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FEATURE It’s A Dirty Job


Although ‘dirty protests’ are a rarity in prison these days, when they happen, they pose a serious health risk to prison staff and other inmates. But BICSc, in partnership with HMP Cardiff, have introduced a new scheme to not only clean up these protests, but also help some prisoners step on the road to rehabilitation.


Within the prison service dirty protests are a rare occurrence, but when they happen, they disrupt the routine of the prison care, separation and hospital units, which are usually where these types of protests happen. They may happen because the prisoner is protesting about a particular issue, however sadly it may be due to more serious issues linked to the prisoner’s mental health. When these protests happen, the prison has a duty of care to relocate the prisoner to a clean cell. The contaminated cell is then cordoned off until it can be cleaned.


Piloting The New SU2 Skill Over the past year HMP Cardiff have been asked many times to clean this type of protest, but until BICSc had piloted the SU2 Biohazard Decontamination Cleaning skill there were too many risks to allow a cleaning operative to enter into this situation.


Three prisoners and Melanie Kelly, BICSc Workshop Instructor at HMP Cardiff, took part in the pilot scheme that was set up by Maureen Kelso, Head of Education and Standards at BICSc, and Lesley Parish, Verification & Project Co-ordinator, also at BICSc. The pilot scheme was set up to support prisoners in attaining their SU2 Biohazard Decontamination Cleaning qualification.


The scheme has had a positive impact on the prisoners, with one commenting: “I have found that through the SU2 Biohazard Decontamination Cleaning skill, I have learned the correct procedure of how to clean and eliminate biological substances that pose a threat to


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our health, and I have also learnt how important it is to leave areas hygienically clean and safe, and that all contaminated items are disposed of in the correct manner.


“Doing my BICSc Cleaning Professional's Skills Suite and the Specialist SU2 Biohazard Decontamination Cleaning skill has motivated me to want to start my own business. I look forward to making the most of the newly found skills and knowledge I now have in the future."


Newfound Knowledge


And Potential The most important rule is ensuring the safety and health of the person cleaning the area. At no time are they rushed, even if the cell is needed, and they must follow the process completely so that they are not compromised at any stage during the cleaning procedure. With the risk of possible contamination being so high, not completing the task properly would leave the area potentially compromised. It is therefore crucial that a professional, safe and thorough clean is performed.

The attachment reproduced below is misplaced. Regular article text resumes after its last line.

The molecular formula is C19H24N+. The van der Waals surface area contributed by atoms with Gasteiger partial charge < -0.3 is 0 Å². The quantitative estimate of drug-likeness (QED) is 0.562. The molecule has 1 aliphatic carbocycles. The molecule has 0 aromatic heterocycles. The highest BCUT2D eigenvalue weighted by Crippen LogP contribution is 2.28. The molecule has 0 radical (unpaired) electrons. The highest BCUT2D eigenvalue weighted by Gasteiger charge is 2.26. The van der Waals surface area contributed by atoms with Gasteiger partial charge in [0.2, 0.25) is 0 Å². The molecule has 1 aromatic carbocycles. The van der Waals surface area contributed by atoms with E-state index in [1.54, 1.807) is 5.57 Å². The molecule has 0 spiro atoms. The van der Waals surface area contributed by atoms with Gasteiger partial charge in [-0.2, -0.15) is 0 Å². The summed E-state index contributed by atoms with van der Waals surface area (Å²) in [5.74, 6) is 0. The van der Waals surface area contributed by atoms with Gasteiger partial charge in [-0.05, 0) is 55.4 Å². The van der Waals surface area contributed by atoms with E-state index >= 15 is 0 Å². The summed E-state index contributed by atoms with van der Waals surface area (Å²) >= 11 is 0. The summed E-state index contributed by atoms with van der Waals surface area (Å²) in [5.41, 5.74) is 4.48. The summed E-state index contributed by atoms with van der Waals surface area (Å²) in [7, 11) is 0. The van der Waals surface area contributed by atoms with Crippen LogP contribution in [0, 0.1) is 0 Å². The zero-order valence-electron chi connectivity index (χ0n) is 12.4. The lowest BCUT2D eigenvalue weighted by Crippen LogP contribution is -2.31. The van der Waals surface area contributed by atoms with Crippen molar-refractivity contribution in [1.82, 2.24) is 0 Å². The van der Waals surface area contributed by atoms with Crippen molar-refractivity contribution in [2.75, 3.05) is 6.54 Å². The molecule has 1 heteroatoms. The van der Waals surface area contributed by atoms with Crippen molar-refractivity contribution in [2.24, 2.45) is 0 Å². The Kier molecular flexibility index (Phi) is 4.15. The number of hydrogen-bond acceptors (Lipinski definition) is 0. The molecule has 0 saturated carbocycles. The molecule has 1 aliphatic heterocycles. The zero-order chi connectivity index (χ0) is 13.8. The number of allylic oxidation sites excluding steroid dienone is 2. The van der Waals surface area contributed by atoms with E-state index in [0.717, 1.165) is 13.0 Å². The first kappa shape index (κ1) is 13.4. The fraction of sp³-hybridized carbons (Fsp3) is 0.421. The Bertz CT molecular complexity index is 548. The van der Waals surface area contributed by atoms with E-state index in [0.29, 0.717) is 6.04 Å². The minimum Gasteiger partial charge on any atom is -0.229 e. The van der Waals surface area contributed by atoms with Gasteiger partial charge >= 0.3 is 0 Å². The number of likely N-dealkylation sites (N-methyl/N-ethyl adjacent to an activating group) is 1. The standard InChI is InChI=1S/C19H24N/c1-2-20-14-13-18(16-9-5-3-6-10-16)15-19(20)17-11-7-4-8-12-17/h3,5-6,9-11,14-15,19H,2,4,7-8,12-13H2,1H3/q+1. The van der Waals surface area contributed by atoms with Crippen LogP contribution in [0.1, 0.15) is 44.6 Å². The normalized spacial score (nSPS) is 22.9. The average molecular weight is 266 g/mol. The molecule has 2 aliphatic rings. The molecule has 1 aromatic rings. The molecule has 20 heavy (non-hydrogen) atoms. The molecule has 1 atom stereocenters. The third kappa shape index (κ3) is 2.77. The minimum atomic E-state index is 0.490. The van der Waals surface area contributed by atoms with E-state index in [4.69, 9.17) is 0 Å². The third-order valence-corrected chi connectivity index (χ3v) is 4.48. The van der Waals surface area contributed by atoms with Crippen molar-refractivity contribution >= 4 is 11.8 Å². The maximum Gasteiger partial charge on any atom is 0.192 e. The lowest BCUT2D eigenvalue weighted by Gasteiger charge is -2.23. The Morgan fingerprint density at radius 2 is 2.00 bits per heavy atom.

Not all prisoners can cope with this type of cleaning, however, and the prisoners who do put themselves forward have carefully considered what this course involves and the potential risks. They are very committed to attaining their qualification, and most hope to attain work in this field when they are released. Melanie Kelly said: “From my point of view, as a Vocational Instructor, this is what my job is all about. I will have been able to equip a prisoner with the means of supporting himself and his


family, which significantly adds to the rehabilitation process.


“It has been fantastic to add an additional Specialist unit to the BICSc qualifications that were already offered at HMP Cardiff, particularly one that adds both value to the prisoner’s rehabilitation process and increases their chances of securing employment upon release, but also enables them to play an active and important role within the operation of the prison.”


Greg Fisher, Industries Manager at HMP Cardiff, added: “Having prisoners up-skilled to undertake this kind of work within the prison has really changed other prisoners’ perceptions and behaviour, this is because they realise that their fellow prisoners will be involved in cleaning up any situation that they cause. Working with an innovative organisation such as BICS, and having passionate workshop instructors like Melanie has enabled us to do something really positive and exciting at HMP Cardiff."


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